These fun and games with defeasibility are neither here nor there.

Do I have to pretend "climate skeptics" or studies of "faith healing" or champions of "safe cigarettes" are as scientifically warranted as the contrary scientific consensus on these questions just because as good pragmatists we know that no warranted belief is certain however rightly confident we are in it, that no description is indefeasible in principle by better candidate descriptions that may arrive along the road of inquiry, and that word-world correspondence is a naive and incoherent model of truth?

The answer, for those keeping score at home, is: No.

Rather, I think you are exagerating [sic] as an expression of incredulity, which incredulity is certainly not unusual, but is equally certainly not empirical, objective or scientific.

Declaring things possible without reason and then pointing out nobody is in a position absolutely to disprove them actually isn't science, properly speaking, Lincoln. It can make for interesting poetry, however, or philosophical theory (I have always thought of philosophy as a literary genre rather than a science in any case). It really pays to grasp the difference between these sorts of things...

Science does not somehow compel your faith in this thing. ["This thing" is my belief that everybody dies and that I see no actual cause to seriously entertain the alternate prospect. Lincoln calls this my "faith in superlative death" for some reason.]

We are not only compelled to belief by scientific warrant, it is true. Scientific (or more generally, efficacious), moral, aesthetic, ethical, and political beliefs are all warrantable according to their proper criteria.

If you say it is "faithful" to describe people as always mortal this is just plain wrong. If you point out that your desire to live forever in a robot body is not perfectly disqualified by science then that is strictly speaking right, although not particularly worthy of attention, and certainly you are not being exemplarily scientific in the moments when you claim to believe that you will live forever in a robot body because you want to and it's not logically impossible. If you point out that not only scientific beliefs are valuable, I agree of course and I never said otherwise.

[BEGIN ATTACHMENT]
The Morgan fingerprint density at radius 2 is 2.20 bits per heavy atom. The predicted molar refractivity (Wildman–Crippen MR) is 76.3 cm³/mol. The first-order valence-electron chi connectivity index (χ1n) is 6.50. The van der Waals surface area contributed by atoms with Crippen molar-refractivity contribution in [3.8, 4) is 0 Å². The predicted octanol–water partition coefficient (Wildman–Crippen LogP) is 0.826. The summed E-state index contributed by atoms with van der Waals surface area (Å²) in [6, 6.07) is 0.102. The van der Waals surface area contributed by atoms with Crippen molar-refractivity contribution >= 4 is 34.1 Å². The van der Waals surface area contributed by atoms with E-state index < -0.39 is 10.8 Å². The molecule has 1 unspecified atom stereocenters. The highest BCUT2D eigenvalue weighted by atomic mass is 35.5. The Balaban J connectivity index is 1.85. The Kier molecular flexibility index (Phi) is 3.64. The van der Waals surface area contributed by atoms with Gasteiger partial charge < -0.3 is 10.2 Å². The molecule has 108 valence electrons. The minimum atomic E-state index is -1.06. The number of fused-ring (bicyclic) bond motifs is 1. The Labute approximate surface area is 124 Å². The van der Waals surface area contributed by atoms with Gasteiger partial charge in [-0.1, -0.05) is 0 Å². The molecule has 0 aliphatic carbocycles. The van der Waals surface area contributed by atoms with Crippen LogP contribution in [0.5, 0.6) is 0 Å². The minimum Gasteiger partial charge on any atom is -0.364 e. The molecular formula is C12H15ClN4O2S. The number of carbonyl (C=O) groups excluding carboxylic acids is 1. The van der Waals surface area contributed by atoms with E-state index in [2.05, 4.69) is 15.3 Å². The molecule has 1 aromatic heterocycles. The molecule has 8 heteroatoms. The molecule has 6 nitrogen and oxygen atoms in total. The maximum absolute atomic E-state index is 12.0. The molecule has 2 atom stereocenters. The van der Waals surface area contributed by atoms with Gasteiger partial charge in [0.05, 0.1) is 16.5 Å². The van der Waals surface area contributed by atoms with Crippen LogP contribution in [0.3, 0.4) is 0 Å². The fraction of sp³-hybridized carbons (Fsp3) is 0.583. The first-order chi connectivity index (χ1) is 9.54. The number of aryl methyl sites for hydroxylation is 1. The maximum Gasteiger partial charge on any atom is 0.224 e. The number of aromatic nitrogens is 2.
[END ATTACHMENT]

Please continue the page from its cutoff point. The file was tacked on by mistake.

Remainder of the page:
While I agree that science and religion are distinguishable, I disagree with your implication that science does not rely on faith.

Here we go.

The contextual assumptions and methods of science certainly are matters of faith, and will be so always unless we manage somehow to attain to omniscience -- which, in actual manifestation, neither you nor I anticipate. Moreover, religious knowledge should be leveraging the improved epistemic processes of science to the extent they are applicable to its domain, yet this will not somehow drive faith out of religion. There is nothing necessarily irrational, anti-scientific, or willfully-ignorant in the definition of "faith".

Yeah, your Mormon faith is just as scientific as a good engineer's trust in long-warranted claims in physics, and your belief that you might live forever is just as factual as my belief that everybody dies. All very exciting.

Pretending that somehow faith is an altogether separate and unrelated idea from science (holding two ideas in your head at the same time) is not an intellectual strength. Reconciliation, syncretization, even atonement, are intellectual strengths. The former is lazy, whereas the latter is empowering.

How could I have been so lazy to distinguish science from morals, from aesthetics, from ethics, from politics? Everything is so much clearer to me now. I could have been a Mormon Robot Cultist like you all along and just as reasonable as can be! It's a bracing feeling, like a cold shower with a strong rough pungent bar of soap!